low-temperature cooking 

various dates

I'm not very good at cooking roasts @ 350 ºF and above. I always find it a bit of a hit or miss, and more often than not, I get the miss. The outside third is overcooked, the middle third is about right and the inner third remains raw. I call that the donut effect, nothing in the center. The higher the oven temperature, the worse that donut gets. I avoid that problem with low-temp cooking. 

Low-temperature cooking—as low as 132 ºF—is my preferred method for thicker cuts if I want really red and juicy meat. I do that in combination with searing before and after the low-temp cooking for roasts and steaks. The initial searing sterilizes the meat surface and sears it to adds extra color and flavor. The finishing searing crisps the outer crust and adds more color and flavor.

The prolonged low-temperature cooking ensures that the meat is cooked and pasteurized evenly throughout but avoids the loss of color and moisture that is seen with high-temperature cooking. In other words: the meat remains pink and juicy as long as the temperature is kept low enough.


Pic1: sous-vide beef roast
Pic2: low-temp pork roast


The FDA Food Code contains charts to show the time and temperature relationship for safely cooking various foods. See also the FDA Food Code Chapter 3-401.11 and 2017 updates.


Large-screen users:
To see the 2 charts full-screen underneath each other instead of side by side, zoom in to enlarge until the screen layout changes.

Pic3: minimum safety chart to show the time and temperature relationship for cooking whole meat roasts (beef, corned beef, lamb, pork, and cured pork such as hams)
Pic4: Other basic minimum cooking temperatures (*)


1. Sous-vide

Sous-vide (= ‘under vacuum’) is easy.

There are some very expensive systems for sale, but you really don’t have to spend that much money. You may already have everything you need: a./ a deep fryer or table oven with adjustable thermostat, the larger the better b./ a food thermometer and optionally c./ a vacuum-sealing machine.

The sous-vide method produces a very juicy roast that is evenly cooked throughout like no traditional cooking method can. You can cook a roast in the entire range from super-rare to way overdone by using progressively higher temperatures and / or longer cooking times.

The bright red color of the meat is typical for low-temperature cooking. Don’t worry about it not being cooked. The roast is thoroughly cooked through and steaming.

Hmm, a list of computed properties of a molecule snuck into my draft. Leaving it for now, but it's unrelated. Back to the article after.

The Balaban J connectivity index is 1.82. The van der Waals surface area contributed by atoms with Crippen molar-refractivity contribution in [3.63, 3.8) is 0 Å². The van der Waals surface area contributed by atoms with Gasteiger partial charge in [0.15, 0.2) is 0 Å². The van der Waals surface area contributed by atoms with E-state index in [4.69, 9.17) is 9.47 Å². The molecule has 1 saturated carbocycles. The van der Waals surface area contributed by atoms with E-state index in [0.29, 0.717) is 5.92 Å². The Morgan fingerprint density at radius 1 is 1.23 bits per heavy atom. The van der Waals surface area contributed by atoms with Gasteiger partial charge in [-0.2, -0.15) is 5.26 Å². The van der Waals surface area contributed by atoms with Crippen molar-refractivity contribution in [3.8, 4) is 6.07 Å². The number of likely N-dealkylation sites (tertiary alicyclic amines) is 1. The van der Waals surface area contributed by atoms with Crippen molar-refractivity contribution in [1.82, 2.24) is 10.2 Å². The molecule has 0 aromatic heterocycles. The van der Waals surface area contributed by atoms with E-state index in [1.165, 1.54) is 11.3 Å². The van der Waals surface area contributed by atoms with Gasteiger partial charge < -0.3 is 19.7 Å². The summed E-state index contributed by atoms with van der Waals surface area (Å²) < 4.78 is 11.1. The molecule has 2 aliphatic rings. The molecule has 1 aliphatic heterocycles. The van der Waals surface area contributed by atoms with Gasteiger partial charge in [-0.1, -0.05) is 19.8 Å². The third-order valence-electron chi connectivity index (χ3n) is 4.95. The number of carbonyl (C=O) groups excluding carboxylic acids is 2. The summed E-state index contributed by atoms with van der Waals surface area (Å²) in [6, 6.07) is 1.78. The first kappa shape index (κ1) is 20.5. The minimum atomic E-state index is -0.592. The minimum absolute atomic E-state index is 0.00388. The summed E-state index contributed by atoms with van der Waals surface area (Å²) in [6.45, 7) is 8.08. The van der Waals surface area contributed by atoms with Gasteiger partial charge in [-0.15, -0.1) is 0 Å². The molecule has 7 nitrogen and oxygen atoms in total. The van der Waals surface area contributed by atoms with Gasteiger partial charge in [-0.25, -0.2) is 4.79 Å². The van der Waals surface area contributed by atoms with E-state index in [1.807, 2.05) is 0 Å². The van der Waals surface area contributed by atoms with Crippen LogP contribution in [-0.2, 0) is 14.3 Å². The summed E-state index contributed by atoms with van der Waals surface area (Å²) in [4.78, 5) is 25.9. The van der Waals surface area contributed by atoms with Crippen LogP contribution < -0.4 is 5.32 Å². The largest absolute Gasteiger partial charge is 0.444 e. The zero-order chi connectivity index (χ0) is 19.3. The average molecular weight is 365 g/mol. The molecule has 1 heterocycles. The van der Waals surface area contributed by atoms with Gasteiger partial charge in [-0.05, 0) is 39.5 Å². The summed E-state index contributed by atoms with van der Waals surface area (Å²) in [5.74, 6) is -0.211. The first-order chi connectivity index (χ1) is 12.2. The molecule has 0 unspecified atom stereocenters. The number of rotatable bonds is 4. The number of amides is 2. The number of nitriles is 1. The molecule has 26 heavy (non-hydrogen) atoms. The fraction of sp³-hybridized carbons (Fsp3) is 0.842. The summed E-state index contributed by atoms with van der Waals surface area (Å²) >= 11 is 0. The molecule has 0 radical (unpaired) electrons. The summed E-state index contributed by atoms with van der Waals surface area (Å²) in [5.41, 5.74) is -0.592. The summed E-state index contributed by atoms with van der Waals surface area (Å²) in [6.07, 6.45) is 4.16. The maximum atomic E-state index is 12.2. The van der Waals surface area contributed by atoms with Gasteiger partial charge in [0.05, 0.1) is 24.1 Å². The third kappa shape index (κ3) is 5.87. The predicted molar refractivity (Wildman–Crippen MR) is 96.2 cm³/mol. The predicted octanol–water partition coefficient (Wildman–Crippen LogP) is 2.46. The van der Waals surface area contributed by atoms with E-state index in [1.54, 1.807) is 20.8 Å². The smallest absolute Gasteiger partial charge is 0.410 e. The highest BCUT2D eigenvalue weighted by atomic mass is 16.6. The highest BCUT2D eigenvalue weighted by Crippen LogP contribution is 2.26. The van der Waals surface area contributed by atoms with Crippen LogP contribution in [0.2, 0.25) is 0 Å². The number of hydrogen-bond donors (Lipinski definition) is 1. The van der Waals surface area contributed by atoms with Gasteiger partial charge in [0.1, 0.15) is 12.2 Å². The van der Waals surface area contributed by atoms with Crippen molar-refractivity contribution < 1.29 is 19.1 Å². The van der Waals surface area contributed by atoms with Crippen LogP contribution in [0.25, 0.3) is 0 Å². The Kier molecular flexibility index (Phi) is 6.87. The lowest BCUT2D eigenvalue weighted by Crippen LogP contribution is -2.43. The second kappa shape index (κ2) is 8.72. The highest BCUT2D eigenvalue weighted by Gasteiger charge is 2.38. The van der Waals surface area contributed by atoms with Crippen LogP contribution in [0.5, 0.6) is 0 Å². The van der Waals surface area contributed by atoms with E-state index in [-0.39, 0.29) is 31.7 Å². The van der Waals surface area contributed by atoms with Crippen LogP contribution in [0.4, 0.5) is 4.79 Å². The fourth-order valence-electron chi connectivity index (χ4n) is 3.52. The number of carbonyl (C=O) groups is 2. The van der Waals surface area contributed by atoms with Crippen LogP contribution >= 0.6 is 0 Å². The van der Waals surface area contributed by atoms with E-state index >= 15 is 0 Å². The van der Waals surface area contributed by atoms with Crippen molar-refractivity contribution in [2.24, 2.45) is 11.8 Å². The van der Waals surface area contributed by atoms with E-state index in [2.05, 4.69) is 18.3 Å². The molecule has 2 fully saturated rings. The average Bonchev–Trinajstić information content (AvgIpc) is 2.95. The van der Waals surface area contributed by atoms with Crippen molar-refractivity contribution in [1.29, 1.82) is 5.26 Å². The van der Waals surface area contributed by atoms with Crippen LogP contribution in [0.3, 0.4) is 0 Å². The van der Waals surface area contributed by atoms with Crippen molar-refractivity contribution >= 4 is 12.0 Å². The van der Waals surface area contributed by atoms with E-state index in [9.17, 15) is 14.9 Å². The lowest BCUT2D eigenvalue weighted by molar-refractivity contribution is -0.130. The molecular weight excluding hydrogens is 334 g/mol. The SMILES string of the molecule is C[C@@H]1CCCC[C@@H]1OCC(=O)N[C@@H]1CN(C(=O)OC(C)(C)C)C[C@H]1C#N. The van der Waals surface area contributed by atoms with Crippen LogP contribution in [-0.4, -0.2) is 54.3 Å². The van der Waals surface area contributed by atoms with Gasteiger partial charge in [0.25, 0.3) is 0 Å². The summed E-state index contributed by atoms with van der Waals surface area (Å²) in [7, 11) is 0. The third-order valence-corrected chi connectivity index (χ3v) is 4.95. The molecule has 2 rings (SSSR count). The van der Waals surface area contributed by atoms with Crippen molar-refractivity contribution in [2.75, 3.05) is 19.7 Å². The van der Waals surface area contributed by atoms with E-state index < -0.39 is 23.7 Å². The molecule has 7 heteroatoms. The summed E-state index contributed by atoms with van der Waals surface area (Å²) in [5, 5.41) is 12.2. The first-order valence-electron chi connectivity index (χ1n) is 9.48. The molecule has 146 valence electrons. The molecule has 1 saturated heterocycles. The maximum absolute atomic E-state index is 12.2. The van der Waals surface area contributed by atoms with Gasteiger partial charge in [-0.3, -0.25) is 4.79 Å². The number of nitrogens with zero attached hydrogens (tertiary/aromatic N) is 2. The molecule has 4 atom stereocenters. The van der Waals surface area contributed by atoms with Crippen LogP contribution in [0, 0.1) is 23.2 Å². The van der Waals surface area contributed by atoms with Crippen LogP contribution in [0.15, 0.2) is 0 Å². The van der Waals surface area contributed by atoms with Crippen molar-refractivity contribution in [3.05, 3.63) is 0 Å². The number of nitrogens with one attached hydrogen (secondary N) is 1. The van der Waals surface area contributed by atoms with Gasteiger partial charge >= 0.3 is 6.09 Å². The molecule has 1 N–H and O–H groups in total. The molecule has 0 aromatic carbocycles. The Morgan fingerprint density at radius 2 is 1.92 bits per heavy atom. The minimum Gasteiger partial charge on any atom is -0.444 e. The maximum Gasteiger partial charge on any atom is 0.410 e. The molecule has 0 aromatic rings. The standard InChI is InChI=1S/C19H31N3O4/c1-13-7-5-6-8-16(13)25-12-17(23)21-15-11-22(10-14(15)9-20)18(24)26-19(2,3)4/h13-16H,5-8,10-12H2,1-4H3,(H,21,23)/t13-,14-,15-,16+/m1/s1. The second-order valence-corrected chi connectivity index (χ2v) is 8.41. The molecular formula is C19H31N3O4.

Deep-fryer / table oven method
A table grill with adjustable thermostat and a small cooking pot that fits on top may work as well.

The stovetop method:
You can even do sous-vide even without the deep-fryer and vacuum-sealer, but I do consider a reliable food thermometer essential to maintain the correct temperature.


2. Faking Sous-vide

Faking sous-vide with Mexican Chocolate Mole Sauce is one of my experiments that worked out very well. Instead of sous-vide, you can use a mole marinade (Pic2+3) au bain-marie = ‘in a water bath.’ This is a less technological method than Sous-vide Cooking, but it works just as good.

The mole sauce covers and seals the meat just like the plastic bag does and also qualizes heat distribution during the cooking. Unlike sous-vide, you can check the internal temperature of the meat.

You could also do this stovetop (Pic4) over lowest heat as long as the roast doesn't touch the bottom of the cooking pot. A few spoons underneath the roast should do the trick.

Take note that the finished roast has the same bright red color throughout.  Unlike an oven roast, this roast has no dry or overcooked edges. The bright red color is normal for low-temperature cooking, but rest assured that the meat is fully cooked.

Chocolate mole has the advantages that it has the correct brown color for a roast; and that it does not overpower the meat flavor. I assume you can do the same with other sauces, but I have not tried any specifically for this purpose.


Sous-vide: no mole necessary, see Sous-vide Cooking

Au bain-marie:


3. Low-temp oven baking

Directions for a 4+ lbs. roast

Don't forget:

170 ºF conventional—the lowest my oven will go—is still too high to forget a roast in the oven. It will be shoe leather if you do not monitor internal temperature and remove it from the heat in time.

Use Sous-vide Cooking at 132ºF to go overnight and even longer without ever overcooking the meat.